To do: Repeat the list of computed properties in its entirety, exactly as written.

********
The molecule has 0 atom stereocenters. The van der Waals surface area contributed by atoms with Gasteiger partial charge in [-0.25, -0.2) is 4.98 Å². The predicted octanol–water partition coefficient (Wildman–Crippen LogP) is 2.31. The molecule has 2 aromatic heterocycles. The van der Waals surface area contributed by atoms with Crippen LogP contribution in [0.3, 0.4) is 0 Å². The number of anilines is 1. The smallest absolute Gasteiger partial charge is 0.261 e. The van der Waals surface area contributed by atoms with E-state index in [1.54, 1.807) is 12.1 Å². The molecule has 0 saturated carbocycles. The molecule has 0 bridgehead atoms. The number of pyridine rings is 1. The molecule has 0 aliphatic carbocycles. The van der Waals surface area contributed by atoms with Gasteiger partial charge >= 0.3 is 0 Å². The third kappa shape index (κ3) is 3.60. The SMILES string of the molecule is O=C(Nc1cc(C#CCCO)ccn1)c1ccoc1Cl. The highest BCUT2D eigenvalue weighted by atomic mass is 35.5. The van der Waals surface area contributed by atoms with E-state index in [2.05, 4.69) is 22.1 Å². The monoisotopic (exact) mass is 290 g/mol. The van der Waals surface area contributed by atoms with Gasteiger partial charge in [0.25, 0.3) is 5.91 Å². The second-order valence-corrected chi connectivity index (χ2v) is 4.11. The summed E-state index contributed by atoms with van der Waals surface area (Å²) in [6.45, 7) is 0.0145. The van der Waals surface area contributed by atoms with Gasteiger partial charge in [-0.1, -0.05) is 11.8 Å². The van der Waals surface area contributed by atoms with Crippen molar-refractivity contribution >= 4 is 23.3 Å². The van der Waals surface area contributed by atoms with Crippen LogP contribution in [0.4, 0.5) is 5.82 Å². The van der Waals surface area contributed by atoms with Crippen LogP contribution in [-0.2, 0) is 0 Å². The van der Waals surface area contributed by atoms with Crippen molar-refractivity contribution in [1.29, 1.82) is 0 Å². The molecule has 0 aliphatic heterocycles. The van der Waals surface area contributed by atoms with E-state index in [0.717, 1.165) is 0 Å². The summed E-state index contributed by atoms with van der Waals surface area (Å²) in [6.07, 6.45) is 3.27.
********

The molecule has 0 atom stereocenters. The van der Waals surface area contributed by atoms with Gasteiger partial charge in [-0.25, -0.2) is 4.98 Å². The predicted octanol–water partition coefficient (Wildman–Crippen LogP) is 2.31. The molecule has 2 aromatic heterocycles. The van der Waals surface area contributed by atoms with Crippen LogP contribution in [0.3, 0.4) is 0 Å². The number of anilines is 1. The smallest absolute Gasteiger partial charge is 0.261 e. The van der Waals surface area contributed by atoms with E-state index in [1.54, 1.807) is 12.1 Å². The molecule has 0 saturated carbocycles. The molecule has 0 bridgehead atoms. The number of pyridine rings is 1. The molecule has 0 aliphatic carbocycles. The van der Waals surface area contributed by atoms with Gasteiger partial charge >= 0.3 is 0 Å². The third kappa shape index (κ3) is 3.60. The SMILES string of the molecule is O=C(Nc1cc(C#CCCO)ccn1)c1ccoc1Cl. The highest BCUT2D eigenvalue weighted by atomic mass is 35.5. The van der Waals surface area contributed by atoms with E-state index in [2.05, 4.69) is 22.1 Å². The monoisotopic (exact) mass is 290 g/mol. The van der Waals surface area contributed by atoms with Gasteiger partial charge in [0.25, 0.3) is 5.91 Å². The second-order valence-corrected chi connectivity index (χ2v) is 4.11. The summed E-state index contributed by atoms with van der Waals surface area (Å²) in [6.45, 7) is 0.0145. The van der Waals surface area contributed by atoms with Gasteiger partial charge in [-0.1, -0.05) is 11.8 Å². The van der Waals surface area contributed by atoms with Crippen molar-refractivity contribution >= 4 is 23.3 Å². The van der Waals surface area contributed by atoms with Crippen LogP contribution in [0.4, 0.5) is 5.82 Å². The van der Waals surface area contributed by atoms with Crippen LogP contribution in [-0.2, 0) is 0 Å². The van der Waals surface area contributed by atoms with Crippen molar-refractivity contribution in [1.29, 1.82) is 0 Å². The molecule has 0 aliphatic heterocycles. The van der Waals surface area contributed by atoms with E-state index in [0.717, 1.165) is 0 Å². The summed E-state index contributed by atoms with van der Waals surface area (Å²) in [6.07, 6.45) is 3.27.